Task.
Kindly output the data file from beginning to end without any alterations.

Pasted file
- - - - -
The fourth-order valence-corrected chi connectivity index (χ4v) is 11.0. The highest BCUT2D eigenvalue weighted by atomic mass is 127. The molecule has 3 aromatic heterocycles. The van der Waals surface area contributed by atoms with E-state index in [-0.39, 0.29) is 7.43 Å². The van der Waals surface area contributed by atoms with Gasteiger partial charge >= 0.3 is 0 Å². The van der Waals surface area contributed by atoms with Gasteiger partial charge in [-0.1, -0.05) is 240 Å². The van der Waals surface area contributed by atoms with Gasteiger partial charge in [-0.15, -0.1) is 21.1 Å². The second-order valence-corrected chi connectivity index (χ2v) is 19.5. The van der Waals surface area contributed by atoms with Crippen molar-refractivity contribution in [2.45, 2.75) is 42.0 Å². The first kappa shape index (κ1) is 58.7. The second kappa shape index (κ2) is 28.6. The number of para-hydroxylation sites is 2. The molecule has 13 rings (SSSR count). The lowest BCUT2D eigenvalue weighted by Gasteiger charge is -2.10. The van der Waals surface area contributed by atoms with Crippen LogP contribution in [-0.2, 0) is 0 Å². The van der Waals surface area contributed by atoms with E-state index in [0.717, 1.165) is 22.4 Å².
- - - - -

The fourth-order valence-corrected chi connectivity index (χ4v) is 11.0. The highest BCUT2D eigenvalue weighted by atomic mass is 127. The molecule has 3 aromatic heterocycles. The van der Waals surface area contributed by atoms with E-state index in [-0.39, 0.29) is 7.43 Å². The van der Waals surface area contributed by atoms with Gasteiger partial charge >= 0.3 is 0 Å². The van der Waals surface area contributed by atoms with Gasteiger partial charge in [-0.1, -0.05) is 240 Å². The van der Waals surface area contributed by atoms with Gasteiger partial charge in [-0.15, -0.1) is 21.1 Å². The second-order valence-corrected chi connectivity index (χ2v) is 19.5. The van der Waals surface area contributed by atoms with Crippen molar-refractivity contribution in [2.45, 2.75) is 42.0 Å². The first kappa shape index (κ1) is 58.7. The second kappa shape index (κ2) is 28.6. The number of para-hydroxylation sites is 2. The molecule has 13 rings (SSSR count). The lowest BCUT2D eigenvalue weighted by Gasteiger charge is -2.10. The van der Waals surface area contributed by atoms with Crippen LogP contribution in [-0.2, 0) is 0 Å². The van der Waals surface area contributed by atoms with E-state index in [0.717, 1.165) is 22.4 Å².